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Book Reviews Share This Page
Maudlin Musings
by Rob Harle Bookmark and Share
 

Maudlin Musings by Manas Bakshi
2014. Sparrow Publications, Kolkata, India.
pp.80 pbk. $9 USD 150 Rs
ISBN: 978-81-89140-87-8

This delightful book is quite unique. It contains 251 short poems which cover most aspects of human life with an emphasis on “feeling and frailty, that are never gone.” Opening this book is a little like delving into a treasure chest of jewels, each poem is like discovering a lovely gem.

At first glance it appears to be a volume of Haiku poems but closer reading dispels this illusion. Many poems do have three individual lines, however, as Bakshi comments at the start of the book. The poems are: “Arranged as written from time to time, it is essentially micro-verse or short-verse ranging from 3 to 9 lines - not segregated as Haiku, Tanka, Zen or anything else.”

Maudlin Musings is Dr Manas Bakshi’s tenth book of English poetry, the first was published in 1988 and the ninth in 2011. Although he also writes articles and essays on socio-economic matters, poetry is his passion. He has been writing and having published poetry for almost thirty years. Apart from the ten books of his own verse he has been widely anthologised and represented in both his native India and various countries around the world.

Bakshi has, by inventing his own style of micro-verse, freed himself of the standard Haiku seventeen syllables format which in a master’s hands, such as Bashõ is highly effective, but in many modern examples is often rather ineffectual or contrived. This freedom allows Bakshi to express exactly his inner feelings without adding an artificial restraint or control.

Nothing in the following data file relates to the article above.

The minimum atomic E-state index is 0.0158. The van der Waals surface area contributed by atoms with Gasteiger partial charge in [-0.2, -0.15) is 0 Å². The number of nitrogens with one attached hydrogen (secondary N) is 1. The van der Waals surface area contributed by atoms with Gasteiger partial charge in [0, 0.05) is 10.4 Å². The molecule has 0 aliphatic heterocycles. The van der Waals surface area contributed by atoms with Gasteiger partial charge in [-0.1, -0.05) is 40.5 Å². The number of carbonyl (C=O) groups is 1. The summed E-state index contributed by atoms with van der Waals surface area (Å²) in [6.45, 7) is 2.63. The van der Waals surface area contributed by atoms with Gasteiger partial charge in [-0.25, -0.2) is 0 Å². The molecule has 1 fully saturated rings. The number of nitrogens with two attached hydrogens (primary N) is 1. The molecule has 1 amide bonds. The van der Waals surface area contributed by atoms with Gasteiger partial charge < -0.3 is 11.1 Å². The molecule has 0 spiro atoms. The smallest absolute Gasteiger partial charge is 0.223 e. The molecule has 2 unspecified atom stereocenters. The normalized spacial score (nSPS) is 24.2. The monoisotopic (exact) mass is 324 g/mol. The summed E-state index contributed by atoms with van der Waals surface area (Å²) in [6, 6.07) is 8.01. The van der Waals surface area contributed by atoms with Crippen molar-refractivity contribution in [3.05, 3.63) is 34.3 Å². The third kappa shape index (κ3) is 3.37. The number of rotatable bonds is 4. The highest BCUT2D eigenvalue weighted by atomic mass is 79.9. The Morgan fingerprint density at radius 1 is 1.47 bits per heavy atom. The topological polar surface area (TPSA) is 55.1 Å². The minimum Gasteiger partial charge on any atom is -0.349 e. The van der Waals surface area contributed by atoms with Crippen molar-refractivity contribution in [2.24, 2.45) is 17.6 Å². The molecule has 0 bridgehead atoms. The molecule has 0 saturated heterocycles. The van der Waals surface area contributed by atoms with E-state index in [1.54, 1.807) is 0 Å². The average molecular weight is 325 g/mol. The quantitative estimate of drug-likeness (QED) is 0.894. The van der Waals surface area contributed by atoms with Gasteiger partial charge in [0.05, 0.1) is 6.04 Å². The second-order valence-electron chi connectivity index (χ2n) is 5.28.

His poems often involve observations and deep feelings about the natural world, some are quite mystical such as Poem (80) (p. 27), the poems have no titles simply consecutive numbering.

The murmur
Of falling leaves!
The stone is deaf -
Can you hear me?

It is rather astonishing how a handful of well chosen words can convey powerful meaning and set our minds on fire with curiosity, sometimes more so than longer poems. Bakshi can with just a few words create poignant imagery which transports the reader to the place of the poem: For example Poem 135 (p. 41)

A single twig
Lifeless, pallid
Surfacing from a pond -
Humming bees there...
Man’s unknown song!

Bakshi often uses wonderful, subtle metaphors in his word paintings, and frequently there is layered meaning, as a brilliant example, Poem 66 (p. 24)

Love and lust
Weaved in wedlock
As straws and twigs
In the making of a nest.

There are numerous poems referring to love and marriage but also many which question the nature of the self and one’s relationship with existence, Poem 92 (p. 30) cleverly uses a mirror as an interlocutor and again has a deeper than immediately obvious meaning, the following Poem (130) (p.40) confronts the self in old age.

Looking at me
The mirror says
What you look like
Ridicules your inner-image!

Old age loneliness
Mindless wandering-
Endless reminiscence
Of what one will never
Get back again.

Considering Bakshi’s approach to poetic inspiration one critic suggested his work represents a “profound introspection”, I would have to agree with this. We experience in his work deep philosophical questioning resulting in short, sharp, pithy (though not depressing) poems, which together with his haunting use of metaphor, as previously mentioned result in ‘gentle jolts’ to the reader’s mind which require some contemplation to absorb fully. Poem 145 (p. 44) is a great example of this:

On the foggy screen of life
Fingerprints of memory -

Someone’s left alone
To brood over
Some untold story.

This to me is an extraordinary masterful poem, in a mere five simple lines Bakshi has captured the human condition perfectly. Absolutely brilliant, this poem continually haunts me! Another poem in the same vein penetrates the psyche and makes the reader pay close attention Poem 215 (p. 64)

A photograph kept
With care and caution
Against moisture
Still fades into haziness -

An imprint
Of merciless time.

Most volumes of poetry are not meant to be read continuously or in one sitting, this is even more so with Bakshi’s aphorism-style, micro-verse poetry. I suggest reading one poem a day and contemplating its inherent wisdom. Also this book will provide an almost endless supply of brilliant quotable gems for special occasions. I will end this brief book review with one of Bakshi’s more profound hard hitting “reality check” poems. Poem 104 (p. 33)

With the moment
We come
Here, in this earth
Our return ticket’s confirmed.

17-May-2015
More by :  Rob Harle
 
Views: 146
 
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